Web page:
On June 3, 2016, the modern Olympics movement had one of its most significant developments. Even though it had been in the works for months, the International Olympic Committee (IOC) officially confirmed that ‘ten refugee athletes’ will compete at Rio de Janeiro. They “will act as a symbol of hope for refugees worldwide and bring global attention to the magnitude of the refugee crisis when they take part in the Olympic Games Rio this summer”, the body said in a press release.
The initiative was an unqualified success, so the IOC looked at increasing the number of competitors from 10 to around 50 at the Tokyo Games. Apropos, the IOC, on the occasion of World Refugee Day on June 20, 2019, announced a list of ‘current 50 refugee athlete scholarship-holders’ (inclusion on this list is the first step towards making the actual IOC Refugee Olympic Team Tokyo 2020).
Badreddin Wais Ahmad was one among the 50 in that list. Last week, during a special live workout session organised by the Olympic Channel, Wais was all smiles. Living in Lausanne, the cyclist is counting down the days to compete in Tokyo. Even though it’s postponed by a year, he gives a positive spin. “It gives me an extra year to prepare,” he says to this daily.
That perspective comes naturally to athletes like Wais. In 2014, competing at the Olympics was not a thought he was entertaining. Back then, he was fighting for survival. In the literal sense.“You do know I’m wanted in Syria, right?” he says in the middle of this 50-minute long conversation.
Even though this is the story of the athlete born in Aleppo in January 1991, this is really the story of all athletes in the Refugee Olympic Team.One of the best cyclists to emerge from Syria, he competed at the men’s junior World Championships in Moscow in 2009 (individual time trial). The country wasn’t exactly known for its cycling history but Wais, who took to the sport when he was 14, wanted to show Syria the possibilities in the sport.
His best laid plans though were halted by the atrocities of war. He continued to race even after war broke out in 2012 but training in such a situation was dangerous. It’s a word that keeps coming up during the conversation.
Even as his family fled to Turkey, he continued to train in Damascus through 2013 and the starting of 2014. But after some time, the inevitable happened. “I knew I had to go,” he says.So he began a dangerous journey from Damascus to Lausanne via Lebanon, Turkey and Greece. He is one among scores of people to have been on a boat going from Turkey to Greece. “Those were very, very tough moments in my life,” he says. It also included lying low in Turkey, getting a new passport and hoping the Swiss government would issue the necessary papers for him to stay there.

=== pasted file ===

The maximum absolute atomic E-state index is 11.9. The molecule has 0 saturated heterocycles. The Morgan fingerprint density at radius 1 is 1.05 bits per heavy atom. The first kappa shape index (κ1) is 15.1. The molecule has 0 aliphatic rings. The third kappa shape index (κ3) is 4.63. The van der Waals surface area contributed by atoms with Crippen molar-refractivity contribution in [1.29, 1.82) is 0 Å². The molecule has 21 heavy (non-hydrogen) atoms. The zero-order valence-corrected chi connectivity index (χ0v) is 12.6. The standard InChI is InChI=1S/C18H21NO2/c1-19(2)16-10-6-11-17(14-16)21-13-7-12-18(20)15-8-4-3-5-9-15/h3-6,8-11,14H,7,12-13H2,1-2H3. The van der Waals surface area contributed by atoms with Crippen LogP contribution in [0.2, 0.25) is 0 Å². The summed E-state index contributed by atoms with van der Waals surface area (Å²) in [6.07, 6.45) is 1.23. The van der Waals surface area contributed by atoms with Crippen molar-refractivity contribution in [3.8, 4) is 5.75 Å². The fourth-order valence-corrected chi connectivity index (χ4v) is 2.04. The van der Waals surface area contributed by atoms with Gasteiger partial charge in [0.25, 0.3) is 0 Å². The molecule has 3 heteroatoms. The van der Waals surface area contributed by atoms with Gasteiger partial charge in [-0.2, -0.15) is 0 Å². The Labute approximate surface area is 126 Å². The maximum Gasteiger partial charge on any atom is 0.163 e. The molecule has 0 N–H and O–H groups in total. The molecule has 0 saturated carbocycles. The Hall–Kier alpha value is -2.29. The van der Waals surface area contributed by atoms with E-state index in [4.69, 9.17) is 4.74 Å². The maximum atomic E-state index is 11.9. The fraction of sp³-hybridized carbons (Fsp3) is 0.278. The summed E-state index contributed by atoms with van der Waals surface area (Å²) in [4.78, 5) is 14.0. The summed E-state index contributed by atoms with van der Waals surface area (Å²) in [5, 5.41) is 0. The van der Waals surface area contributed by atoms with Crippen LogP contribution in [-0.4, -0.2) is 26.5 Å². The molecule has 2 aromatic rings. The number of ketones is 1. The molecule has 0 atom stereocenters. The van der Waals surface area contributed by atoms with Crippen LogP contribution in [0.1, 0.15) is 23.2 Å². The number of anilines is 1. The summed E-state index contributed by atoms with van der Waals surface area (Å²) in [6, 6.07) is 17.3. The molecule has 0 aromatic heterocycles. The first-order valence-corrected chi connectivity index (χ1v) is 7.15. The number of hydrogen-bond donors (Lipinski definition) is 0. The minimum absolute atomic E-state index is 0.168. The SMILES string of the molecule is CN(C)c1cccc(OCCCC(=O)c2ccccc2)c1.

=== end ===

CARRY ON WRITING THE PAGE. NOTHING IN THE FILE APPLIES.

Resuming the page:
This journey in 2014 left him emotionally shattered and physically tired. The immediate consequence was his career was put on hold as he tried to reassemble his life (he didn’t compete from June 2014 to September 2017).
Quite naturally, he hasn’t been to Syria since leaving the country some six years ago. “I am wanted by the military,” he explains. He is wanted because it is compulsory for Syrian men between 18 to 42 to serve in the military. “Those who evade service,” The Atlantic magazine noted in 2018, “face imprisonment and forcible conscription.” “So, yeah, I cannot go back,” he says.
After not training for more than a year, he again got on his bike in the end of 2015. “I could not do anything in Lausanne in those initial few months,” he remembers. “I had to wait for the papers to come through.”
Once it did, he got back in the saddle. Muscle memory took over as he finished 60th in the individual Time Trial event at the World Championships in Bergen (Norway) in 2017. His story was so inspirational that international news agencies made a beeline to speak to him during the media day of the event in Norway.
With an established training routine and some semblance of normal life, he took part in six international meets — including the Worlds in Innsbruck in Austria where he finished 53rd — in 2018.His biggest achievement on the road, though, came in 2019. “I took part in the Asian Cycling Championships in Gazalkent (Uzbekistan) where I finished ninth (individual time trial) and 31st (road race).
With those results, he spoke to Gonzalo Barrio, the project manager of the refugee athletes programme. As they say, the rest is history.Will he wear a jersey with ‘SYRIA’ emblazoned across it next July? “That’s the hope,” he smiles.